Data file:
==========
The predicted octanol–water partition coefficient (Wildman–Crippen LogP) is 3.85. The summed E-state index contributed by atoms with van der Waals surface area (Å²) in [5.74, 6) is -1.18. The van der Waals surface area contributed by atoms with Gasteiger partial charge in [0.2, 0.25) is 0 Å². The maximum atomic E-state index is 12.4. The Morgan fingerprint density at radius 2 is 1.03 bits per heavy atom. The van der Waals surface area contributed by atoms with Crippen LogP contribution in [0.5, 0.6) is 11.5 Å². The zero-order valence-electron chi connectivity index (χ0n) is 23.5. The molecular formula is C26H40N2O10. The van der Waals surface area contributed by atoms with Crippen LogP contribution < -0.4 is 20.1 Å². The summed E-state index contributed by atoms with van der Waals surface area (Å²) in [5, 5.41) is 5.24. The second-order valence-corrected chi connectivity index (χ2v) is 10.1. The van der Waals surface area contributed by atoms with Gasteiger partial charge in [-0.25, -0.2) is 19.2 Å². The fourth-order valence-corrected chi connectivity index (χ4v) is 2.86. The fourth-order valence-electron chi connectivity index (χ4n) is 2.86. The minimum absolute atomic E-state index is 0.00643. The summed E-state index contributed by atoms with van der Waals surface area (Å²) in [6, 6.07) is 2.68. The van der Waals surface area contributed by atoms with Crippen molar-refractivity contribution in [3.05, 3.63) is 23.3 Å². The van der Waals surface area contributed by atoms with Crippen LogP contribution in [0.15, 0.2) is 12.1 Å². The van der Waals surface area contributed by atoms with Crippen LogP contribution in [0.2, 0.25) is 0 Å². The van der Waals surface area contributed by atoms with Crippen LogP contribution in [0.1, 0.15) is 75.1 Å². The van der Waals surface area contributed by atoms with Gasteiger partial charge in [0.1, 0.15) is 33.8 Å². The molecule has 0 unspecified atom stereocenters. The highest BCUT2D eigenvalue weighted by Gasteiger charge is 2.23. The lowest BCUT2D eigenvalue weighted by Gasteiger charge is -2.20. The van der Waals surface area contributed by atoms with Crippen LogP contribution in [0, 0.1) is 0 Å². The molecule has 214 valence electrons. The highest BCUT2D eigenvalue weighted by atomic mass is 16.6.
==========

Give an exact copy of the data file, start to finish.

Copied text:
The predicted octanol–water partition coefficient (Wildman–Crippen LogP) is 3.85. The summed E-state index contributed by atoms with van der Waals surface area (Å²) in [5.74, 6) is -1.18. The van der Waals surface area contributed by atoms with Gasteiger partial charge in [0.2, 0.25) is 0 Å². The maximum atomic E-state index is 12.4. The Morgan fingerprint density at radius 2 is 1.03 bits per heavy atom. The van der Waals surface area contributed by atoms with Crippen LogP contribution in [0.5, 0.6) is 11.5 Å². The zero-order valence-electron chi connectivity index (χ0n) is 23.5. The molecular formula is C26H40N2O10. The van der Waals surface area contributed by atoms with Crippen LogP contribution < -0.4 is 20.1 Å². The summed E-state index contributed by atoms with van der Waals surface area (Å²) in [5, 5.41) is 5.24. The second-order valence-corrected chi connectivity index (χ2v) is 10.1. The van der Waals surface area contributed by atoms with Gasteiger partial charge in [-0.25, -0.2) is 19.2 Å². The fourth-order valence-corrected chi connectivity index (χ4v) is 2.86. The fourth-order valence-electron chi connectivity index (χ4n) is 2.86. The minimum absolute atomic E-state index is 0.00643. The summed E-state index contributed by atoms with van der Waals surface area (Å²) in [6, 6.07) is 2.68. The van der Waals surface area contributed by atoms with Crippen molar-refractivity contribution in [3.05, 3.63) is 23.3 Å². The van der Waals surface area contributed by atoms with Crippen LogP contribution in [0.15, 0.2) is 12.1 Å². The van der Waals surface area contributed by atoms with Crippen LogP contribution in [0.2, 0.25) is 0 Å². The van der Waals surface area contributed by atoms with Crippen LogP contribution in [0.1, 0.15) is 75.1 Å². The van der Waals surface area contributed by atoms with Gasteiger partial charge in [0.1, 0.15) is 33.8 Å². The molecule has 0 unspecified atom stereocenters. The highest BCUT2D eigenvalue weighted by Gasteiger charge is 2.23. The lowest BCUT2D eigenvalue weighted by Gasteiger charge is -2.20. The van der Waals surface area contributed by atoms with Crippen LogP contribution in [0, 0.1) is 0 Å². The molecule has 214 valence electrons. The highest BCUT2D eigenvalue weighted by atomic mass is 16.6.